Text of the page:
The current project includes extensive changes to traffic signals and turning lanes to keep traffic flowing. The project has involved sophisticated traffic modeling, which indicates that the design can accommodate current traffic on St. Clair. Traffic is expected to increase slightly on some side streets and to decrease on others. The project team has said that they will recommend traffic calming measures to address any increased traffic on side streets.
9. Will on-street parking be eliminated?
The proposed design maintains 93% of current on-street parking on St. Clair. About 60 of the 611 spots would need to be eliminated along the entire length of the route.
On-street parking will be prohibited on one side of the road during rush hour, as on many similar roads across Toronto.
The platforms on St. Clair need to be extended to meet current TTC standards and accommodate current ridership even if no other changes are made. This change alone would mean removing a similar number of parking spots.
The City Parking Authority has committed funds to construct off-street parking, specifically to replace on-street spots lost due to the construction of the right-of-way.
10. Will a right-of-way drive business away from St. Clair?
Experience in cities across Europe and North America has shown that small businesses consistently benefit from high-quality, reliable transit service because it invariably increases pedestrian flow.
The City’s 2003 survey of shoppers on St. Clair reveals that 80% come by foot, bike, or transit, and many stores rely almost exclusively on business from local residents arriving by these means. Access for these customers will be improved by better transit and a calmer, safer street. (Note that the 2004 survey done by the staff was of specialty stores selected by the BIAs, stores that are typically more dependant on customers coming by car.)
According to a City survey, 86% of business owners on Spadina believed the construction of the right-of-way there either had had no effect on their business or had resulted in increased business. Spadina is a vibrant business strip with bustling street life and is a destination for shoppers from outside the neighbourhood.
The city’s study predicts a substantial increase in the number of transit riders with construction of a right-of-way. That means more people coming to St. Clair, and regular transit service means both locals and visitors are more likely to get off to shop. A calmer, less polluted, more attractive street means more people walking and shopping.
Without substantial improvement to public transit on St. Clair, traffic congestion will continue to increase, making the area less and less attractive for pedestrians and shoppers.
11. Will a right-of-way prevent emergency vehicles from getting to homes and businesses?
Exclusive transit lanes offer a wide open lane for emergency vehicles. They currently use the transit lanes on both Spadina and Queen’s Quay to get around traffic and get to calls faster.
The recommended design includes a raised track bed with rounded curbs. Emergency vehicles would be able to access the lane or cross the tracks anywhere along the route.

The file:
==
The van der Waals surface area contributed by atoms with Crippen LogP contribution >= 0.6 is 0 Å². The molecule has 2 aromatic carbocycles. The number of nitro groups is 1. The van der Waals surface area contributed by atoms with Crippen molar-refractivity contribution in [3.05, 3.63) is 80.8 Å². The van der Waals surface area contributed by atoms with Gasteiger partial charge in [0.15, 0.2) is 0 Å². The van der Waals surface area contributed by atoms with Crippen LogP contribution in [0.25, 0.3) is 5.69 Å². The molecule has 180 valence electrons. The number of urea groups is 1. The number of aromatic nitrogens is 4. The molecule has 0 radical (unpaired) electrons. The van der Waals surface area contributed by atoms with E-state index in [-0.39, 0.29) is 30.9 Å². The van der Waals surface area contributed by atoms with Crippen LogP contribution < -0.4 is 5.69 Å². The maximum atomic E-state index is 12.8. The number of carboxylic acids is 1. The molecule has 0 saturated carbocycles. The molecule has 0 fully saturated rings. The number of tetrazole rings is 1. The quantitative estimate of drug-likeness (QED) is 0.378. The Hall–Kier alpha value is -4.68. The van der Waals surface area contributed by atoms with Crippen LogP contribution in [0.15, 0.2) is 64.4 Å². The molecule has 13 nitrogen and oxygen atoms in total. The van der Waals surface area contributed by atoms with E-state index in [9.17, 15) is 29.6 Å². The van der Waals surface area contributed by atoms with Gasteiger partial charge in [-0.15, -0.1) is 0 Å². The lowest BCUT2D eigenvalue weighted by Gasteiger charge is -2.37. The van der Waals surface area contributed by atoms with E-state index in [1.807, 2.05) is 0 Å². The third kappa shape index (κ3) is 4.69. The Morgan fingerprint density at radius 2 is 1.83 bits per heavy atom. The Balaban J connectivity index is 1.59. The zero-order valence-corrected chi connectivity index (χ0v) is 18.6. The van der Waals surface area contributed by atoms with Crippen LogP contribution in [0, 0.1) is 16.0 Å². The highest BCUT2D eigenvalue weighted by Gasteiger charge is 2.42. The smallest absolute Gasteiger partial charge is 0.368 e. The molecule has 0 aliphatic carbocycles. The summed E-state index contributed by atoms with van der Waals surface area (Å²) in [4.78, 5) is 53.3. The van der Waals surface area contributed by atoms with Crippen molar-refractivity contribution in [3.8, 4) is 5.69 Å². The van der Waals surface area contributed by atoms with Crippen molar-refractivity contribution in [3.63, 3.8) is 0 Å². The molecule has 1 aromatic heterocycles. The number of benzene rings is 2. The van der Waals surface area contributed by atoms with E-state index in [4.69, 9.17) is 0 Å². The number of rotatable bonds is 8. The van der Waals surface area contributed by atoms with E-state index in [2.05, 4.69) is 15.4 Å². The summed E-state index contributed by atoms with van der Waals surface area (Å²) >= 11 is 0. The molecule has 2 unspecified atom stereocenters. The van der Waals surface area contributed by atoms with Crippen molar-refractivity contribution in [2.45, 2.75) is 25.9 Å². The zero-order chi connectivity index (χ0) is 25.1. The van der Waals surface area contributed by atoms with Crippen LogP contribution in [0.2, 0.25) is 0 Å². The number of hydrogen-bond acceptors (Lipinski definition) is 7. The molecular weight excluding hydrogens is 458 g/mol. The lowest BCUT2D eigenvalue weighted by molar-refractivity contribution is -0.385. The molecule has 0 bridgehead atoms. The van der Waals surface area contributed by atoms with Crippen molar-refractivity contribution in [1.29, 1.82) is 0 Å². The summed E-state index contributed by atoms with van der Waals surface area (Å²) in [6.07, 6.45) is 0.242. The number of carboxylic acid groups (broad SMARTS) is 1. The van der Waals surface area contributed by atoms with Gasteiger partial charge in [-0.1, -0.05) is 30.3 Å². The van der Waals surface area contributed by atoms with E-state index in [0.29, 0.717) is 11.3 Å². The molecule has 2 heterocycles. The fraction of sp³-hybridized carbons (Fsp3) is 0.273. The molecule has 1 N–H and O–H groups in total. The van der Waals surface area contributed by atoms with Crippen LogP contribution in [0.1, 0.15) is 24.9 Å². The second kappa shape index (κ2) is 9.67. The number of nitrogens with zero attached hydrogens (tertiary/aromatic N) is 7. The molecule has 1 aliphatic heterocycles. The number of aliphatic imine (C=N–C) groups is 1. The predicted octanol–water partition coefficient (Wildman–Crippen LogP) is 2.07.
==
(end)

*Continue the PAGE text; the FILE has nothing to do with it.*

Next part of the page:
12. I heard the project would cost $25 or $35 million or more. Where will the money come from?
The figure of $25 million is the cost of track replacement alone. The tracks are worn out and have to be replaced even if no other work is done. This amount has already been designated as part of the TTC’s capital budget. This is not a cost of the right-of-way itself.
Details on the additional funds required for shelters, landscaping, and sidewalk amenities are still being worked out, but the estimates given as of June, 2003 are between $10 and $17 million.
Of these additional costs, modifying intersections and traffic lights, and raising the track bed are costs of the right-of-way itself; the remainder of the expenditures are geared towards improving the attractiveness of the street. These funds represent a significant government investment in the revitalization of the St. Clair streetscape.
The TTC has already set aside $7 million in addition to the cost of the track replacement and is working to increase this amount. Other city departments see the project as a model for transit improvements in Toronto and are working to free up additional funds to put towards it.
Creating a dedicated lane for an existing transit line is the least expensive way to improve transit service. Just compare the cost of a St. Clair right-of-way with $900 million for the Sheppard subway...
13. How much support is there in the community for a right-of-way?
The consultation process for this project has been one of the most extensive ever in transportation planning in Toronto. The staff were flooded with emails, calls, and letters in support of the project. And 75% of community members who submitted comments during the consultation favoured a right-of-way on St. Clair.
The City’s survey of residents in the area shows that 30% do not own a car, and 44% get to work by transit. SCRIPT has found overwhelming enthusiasm among transit riders for a right-of-way on St. Clair. Other residents see the project as a traffic calming measure that will make the neighbourhood safer. And many drivers look forward to a calmer, less chaotic street.
SCRIPT’s local supporters have grown steadily as people have become familiar with the project and the proposed design. Much of the opposition to the project is based on misconceptions about its design and impact, such as those addressed in this fact sheet.